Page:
This is the final part in my series on crafting a story. If you missed the other three parts, check them out: 1, 2, 3. I know I’ve given you many theoretical concepts throughout this series, so I want to end on something a little more concrete, something to help you use all the theory to your advantage. Everything I suggest here is something I have done or plan on doing, so know that if you follow these, even if no one else does, you are not alone.
Keep track of the connections within your story. And I do mean to write them down. This will become more important the longer your story gets and the longer it takes for you to write it. If you want your craft to be intentional, then you need to intentionally keep a list of all the connections you’ve made or want to make. I would recommend doing a separate read through of your story just to create such a document, and get some of your writing buddies to help you if you want.
This is especially important for a series. To me, if you want to write a well-crafted book series, you must know enough about the last book to foreshadow it in the first book, whether it is two books long or ten. Think of a series like one really long story just broken up into smaller chunks. It stands to reason that you would treat it the same as any other story, just bigger. If it’s difficult enough to remember all of your connections in one book without writing them down, imagine doing so for a series. It’s okay to let paper remember things for you.
Read your story. I know. What a concept. But go back and just read it every now and then. If you read it often, your brain will be primed to craft it at any time. If you’re tired of reading your story, then read anything else and use it as an exercise to analyze the connections of that story.
Always analyze the craft of anything you read. Maybe use the list of connections in part three, examining how well the author accomplished each one. Are there areas that could have been improved? How would you have crafted the story if you were the author? Figure out if the author satisfied you as a reader and why. If there’s anything you truly admired, write it down and emulate it in your own story.
Don’t forget to write down what you learn about crafting. I can tell you with certainty that after writing this series, I feel more confident in my opinions. Writing has given me words to support the unnamed passion I had for this topic. Now, I am more likely to keep those opinions and actually put to use my own concepts. And if somehow I forget them, I can always go back and be reminded.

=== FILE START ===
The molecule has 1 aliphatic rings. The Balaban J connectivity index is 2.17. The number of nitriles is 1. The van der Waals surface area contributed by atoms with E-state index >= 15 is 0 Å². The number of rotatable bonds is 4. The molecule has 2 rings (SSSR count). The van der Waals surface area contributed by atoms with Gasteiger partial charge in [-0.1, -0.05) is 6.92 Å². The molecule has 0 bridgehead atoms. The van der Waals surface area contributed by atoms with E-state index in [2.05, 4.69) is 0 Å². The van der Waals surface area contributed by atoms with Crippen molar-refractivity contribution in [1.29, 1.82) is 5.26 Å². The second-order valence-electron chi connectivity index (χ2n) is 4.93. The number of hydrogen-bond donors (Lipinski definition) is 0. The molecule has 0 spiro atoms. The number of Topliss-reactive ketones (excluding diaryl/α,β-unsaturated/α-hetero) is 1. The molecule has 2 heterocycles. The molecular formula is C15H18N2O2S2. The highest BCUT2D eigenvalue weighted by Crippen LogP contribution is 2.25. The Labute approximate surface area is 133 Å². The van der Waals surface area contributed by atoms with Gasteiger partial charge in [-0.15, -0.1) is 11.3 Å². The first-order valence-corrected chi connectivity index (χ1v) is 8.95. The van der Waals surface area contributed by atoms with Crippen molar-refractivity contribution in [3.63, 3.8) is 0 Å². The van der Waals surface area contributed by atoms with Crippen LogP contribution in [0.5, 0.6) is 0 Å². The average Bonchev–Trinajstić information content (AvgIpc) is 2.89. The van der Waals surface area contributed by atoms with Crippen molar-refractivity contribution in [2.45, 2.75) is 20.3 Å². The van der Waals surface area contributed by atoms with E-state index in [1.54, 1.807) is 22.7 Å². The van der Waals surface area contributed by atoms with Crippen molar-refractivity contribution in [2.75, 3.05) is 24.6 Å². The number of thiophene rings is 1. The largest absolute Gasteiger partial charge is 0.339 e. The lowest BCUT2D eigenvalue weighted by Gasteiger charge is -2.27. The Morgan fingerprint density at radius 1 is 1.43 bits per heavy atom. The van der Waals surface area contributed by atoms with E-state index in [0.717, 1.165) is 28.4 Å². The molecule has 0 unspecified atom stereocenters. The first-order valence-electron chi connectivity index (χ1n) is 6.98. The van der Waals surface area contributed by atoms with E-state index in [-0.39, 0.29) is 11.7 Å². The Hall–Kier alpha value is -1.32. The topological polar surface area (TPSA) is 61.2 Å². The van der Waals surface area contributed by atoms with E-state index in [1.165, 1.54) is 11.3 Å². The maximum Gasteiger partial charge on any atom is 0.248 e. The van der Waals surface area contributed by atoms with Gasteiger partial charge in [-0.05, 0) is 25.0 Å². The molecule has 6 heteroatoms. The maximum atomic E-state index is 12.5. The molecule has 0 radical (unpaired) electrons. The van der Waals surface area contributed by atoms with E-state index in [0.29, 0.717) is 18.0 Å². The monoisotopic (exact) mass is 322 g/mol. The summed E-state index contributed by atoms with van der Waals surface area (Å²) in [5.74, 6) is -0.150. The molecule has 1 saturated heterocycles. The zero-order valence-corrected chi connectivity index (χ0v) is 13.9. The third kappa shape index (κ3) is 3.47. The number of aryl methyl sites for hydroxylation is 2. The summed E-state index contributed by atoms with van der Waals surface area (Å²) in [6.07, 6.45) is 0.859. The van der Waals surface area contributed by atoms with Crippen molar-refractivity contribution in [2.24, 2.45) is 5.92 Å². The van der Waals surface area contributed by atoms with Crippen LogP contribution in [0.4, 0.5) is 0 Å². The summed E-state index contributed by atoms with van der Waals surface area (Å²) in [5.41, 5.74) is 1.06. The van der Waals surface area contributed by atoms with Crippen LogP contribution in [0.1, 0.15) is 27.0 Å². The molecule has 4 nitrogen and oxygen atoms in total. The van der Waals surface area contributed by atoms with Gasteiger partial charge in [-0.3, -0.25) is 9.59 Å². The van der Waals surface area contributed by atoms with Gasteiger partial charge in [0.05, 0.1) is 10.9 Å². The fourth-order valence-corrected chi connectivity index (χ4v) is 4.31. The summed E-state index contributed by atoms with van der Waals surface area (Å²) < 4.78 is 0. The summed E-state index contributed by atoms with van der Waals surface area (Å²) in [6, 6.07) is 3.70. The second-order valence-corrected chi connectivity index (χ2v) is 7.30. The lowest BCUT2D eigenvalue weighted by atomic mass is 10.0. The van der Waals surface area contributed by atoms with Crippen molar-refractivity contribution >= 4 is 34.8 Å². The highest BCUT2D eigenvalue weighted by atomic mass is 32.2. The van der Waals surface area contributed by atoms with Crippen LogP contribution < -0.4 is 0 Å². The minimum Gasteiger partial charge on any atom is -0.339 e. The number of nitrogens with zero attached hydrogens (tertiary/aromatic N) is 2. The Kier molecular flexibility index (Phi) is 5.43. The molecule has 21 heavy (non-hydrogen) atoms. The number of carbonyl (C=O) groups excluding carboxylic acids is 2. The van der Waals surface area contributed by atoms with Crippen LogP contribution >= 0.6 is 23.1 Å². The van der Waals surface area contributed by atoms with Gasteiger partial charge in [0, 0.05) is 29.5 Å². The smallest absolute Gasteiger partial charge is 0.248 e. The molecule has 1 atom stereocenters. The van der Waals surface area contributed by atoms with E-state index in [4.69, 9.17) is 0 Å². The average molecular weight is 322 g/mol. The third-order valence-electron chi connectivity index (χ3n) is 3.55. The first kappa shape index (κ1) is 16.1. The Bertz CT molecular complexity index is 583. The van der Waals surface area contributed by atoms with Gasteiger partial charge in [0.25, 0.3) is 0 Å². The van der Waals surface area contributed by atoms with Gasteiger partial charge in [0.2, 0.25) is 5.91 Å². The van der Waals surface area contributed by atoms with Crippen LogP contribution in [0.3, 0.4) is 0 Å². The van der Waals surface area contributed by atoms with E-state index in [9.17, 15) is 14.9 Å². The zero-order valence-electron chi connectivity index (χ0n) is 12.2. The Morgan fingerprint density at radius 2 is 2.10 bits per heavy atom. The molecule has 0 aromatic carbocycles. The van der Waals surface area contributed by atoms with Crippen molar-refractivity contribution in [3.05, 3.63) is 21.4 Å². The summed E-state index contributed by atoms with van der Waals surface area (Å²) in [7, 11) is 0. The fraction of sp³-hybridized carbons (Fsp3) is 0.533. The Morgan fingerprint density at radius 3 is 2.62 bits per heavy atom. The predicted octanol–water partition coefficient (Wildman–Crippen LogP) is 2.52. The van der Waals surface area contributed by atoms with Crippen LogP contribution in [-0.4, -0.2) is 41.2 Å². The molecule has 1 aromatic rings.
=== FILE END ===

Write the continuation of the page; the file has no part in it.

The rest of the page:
Don’t give up. You always hear this in blogs, and I know that it’s a tad cliché (and not nearly as concrete as I’d like). But really. If you want to write a well-crafted story, you can’t give up. Believe that you have a story worth telling because you do. Believe that you have a story worth reading, because you do. I know it can be daunting, especially when your time as a writer is limited. But it does get easier the more you do it.
Remember the seed metaphor I used in Part 1? Well, imagine that when you first start to write and craft a story, you’re basically growing it on its own. But, as you continue to craft, you learn to use a trellis, something steady that helps shape your story from the beginning, still leaving room for the story to surprise you and for pruning, but saving you a lot of rewriting heartache along the way.
I am a little sad to wrap up this series because I’ve learned a lot after determining to explore this topic. I feel like I could write a book on this, and maybe someday I will. In future blog posts, I may delve deeper into some points, and if there are any you all would like me to expand on, please feel free to tell me.
I want you to know that I understand that every story is different, and not every story needs to be crafted the same way. But before you disregard this entire series, try using the concepts I’ve covered. You have to know about all the connections before you can decide one won’t work for your story.
If I hadn’t already published the other three parts of this series, I would go back and change my definition of crafting, because I realize after writing that I left something out of it. So, in the true spirit of crafting itself, here is my revised definition: Crafting is the continual process of using every resource and skill you have to intentionally grow and shape a satisfying story. If nothing else sticks with you, I hope you remember intent because I don’t want you to be lazy and end up with a story that’s just okay. I want you to make decisions and build connections and wow the world with an incredible story, one that people talk about for ages.
Best of luck in crafting, everyone.
By Tracy Buckler